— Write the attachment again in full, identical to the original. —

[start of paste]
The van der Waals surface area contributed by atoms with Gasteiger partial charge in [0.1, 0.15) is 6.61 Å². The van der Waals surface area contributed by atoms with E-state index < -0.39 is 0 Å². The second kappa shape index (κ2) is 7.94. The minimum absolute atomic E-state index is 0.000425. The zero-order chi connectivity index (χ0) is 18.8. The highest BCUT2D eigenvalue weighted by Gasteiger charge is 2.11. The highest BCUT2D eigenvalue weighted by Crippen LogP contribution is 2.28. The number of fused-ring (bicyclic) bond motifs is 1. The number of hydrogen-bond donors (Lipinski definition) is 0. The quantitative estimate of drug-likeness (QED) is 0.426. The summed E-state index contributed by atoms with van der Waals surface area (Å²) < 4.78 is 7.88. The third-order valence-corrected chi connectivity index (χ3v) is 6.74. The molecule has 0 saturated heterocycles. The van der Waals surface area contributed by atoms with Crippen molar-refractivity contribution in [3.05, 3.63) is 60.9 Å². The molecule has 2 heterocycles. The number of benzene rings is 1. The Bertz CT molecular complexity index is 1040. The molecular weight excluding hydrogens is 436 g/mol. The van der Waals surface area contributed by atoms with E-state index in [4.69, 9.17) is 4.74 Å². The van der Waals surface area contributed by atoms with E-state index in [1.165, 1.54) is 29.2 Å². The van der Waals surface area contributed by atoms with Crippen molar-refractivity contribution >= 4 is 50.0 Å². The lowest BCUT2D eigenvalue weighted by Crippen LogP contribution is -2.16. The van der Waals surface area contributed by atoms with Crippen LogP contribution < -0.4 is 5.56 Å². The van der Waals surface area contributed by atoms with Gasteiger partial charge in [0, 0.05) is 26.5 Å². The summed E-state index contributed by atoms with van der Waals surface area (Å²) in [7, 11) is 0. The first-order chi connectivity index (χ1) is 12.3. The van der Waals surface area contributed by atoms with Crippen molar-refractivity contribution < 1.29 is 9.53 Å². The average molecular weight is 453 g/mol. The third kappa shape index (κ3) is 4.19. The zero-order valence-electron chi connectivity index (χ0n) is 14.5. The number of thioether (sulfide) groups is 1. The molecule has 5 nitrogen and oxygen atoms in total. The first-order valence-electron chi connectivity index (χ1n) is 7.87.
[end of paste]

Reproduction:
The van der Waals surface area contributed by atoms with Gasteiger partial charge in [0.1, 0.15) is 6.61 Å². The van der Waals surface area contributed by atoms with E-state index < -0.39 is 0 Å². The second kappa shape index (κ2) is 7.94. The minimum absolute atomic E-state index is 0.000425. The zero-order chi connectivity index (χ0) is 18.8. The highest BCUT2D eigenvalue weighted by Gasteiger charge is 2.11. The highest BCUT2D eigenvalue weighted by Crippen LogP contribution is 2.28. The number of fused-ring (bicyclic) bond motifs is 1. The number of hydrogen-bond donors (Lipinski definition) is 0. The quantitative estimate of drug-likeness (QED) is 0.426. The summed E-state index contributed by atoms with van der Waals surface area (Å²) < 4.78 is 7.88. The third-order valence-corrected chi connectivity index (χ3v) is 6.74. The molecule has 0 saturated heterocycles. The van der Waals surface area contributed by atoms with Crippen molar-refractivity contribution in [3.05, 3.63) is 60.9 Å². The molecule has 2 heterocycles. The number of benzene rings is 1. The Bertz CT molecular complexity index is 1040. The molecular weight excluding hydrogens is 436 g/mol. The van der Waals surface area contributed by atoms with E-state index in [4.69, 9.17) is 4.74 Å². The van der Waals surface area contributed by atoms with E-state index in [1.165, 1.54) is 29.2 Å². The van der Waals surface area contributed by atoms with Crippen molar-refractivity contribution >= 4 is 50.0 Å². The lowest BCUT2D eigenvalue weighted by Crippen LogP contribution is -2.16. The van der Waals surface area contributed by atoms with Crippen LogP contribution < -0.4 is 5.56 Å². The van der Waals surface area contributed by atoms with Gasteiger partial charge in [0, 0.05) is 26.5 Å². The summed E-state index contributed by atoms with van der Waals surface area (Å²) in [7, 11) is 0. The first-order chi connectivity index (χ1) is 12.3. The van der Waals surface area contributed by atoms with Crippen molar-refractivity contribution < 1.29 is 9.53 Å². The average molecular weight is 453 g/mol. The third kappa shape index (κ3) is 4.19. The zero-order valence-electron chi connectivity index (χ0n) is 14.5. The number of thioether (sulfide) groups is 1. The molecule has 5 nitrogen and oxygen atoms in total. The first-order valence-electron chi connectivity index (χ1n) is 7.87.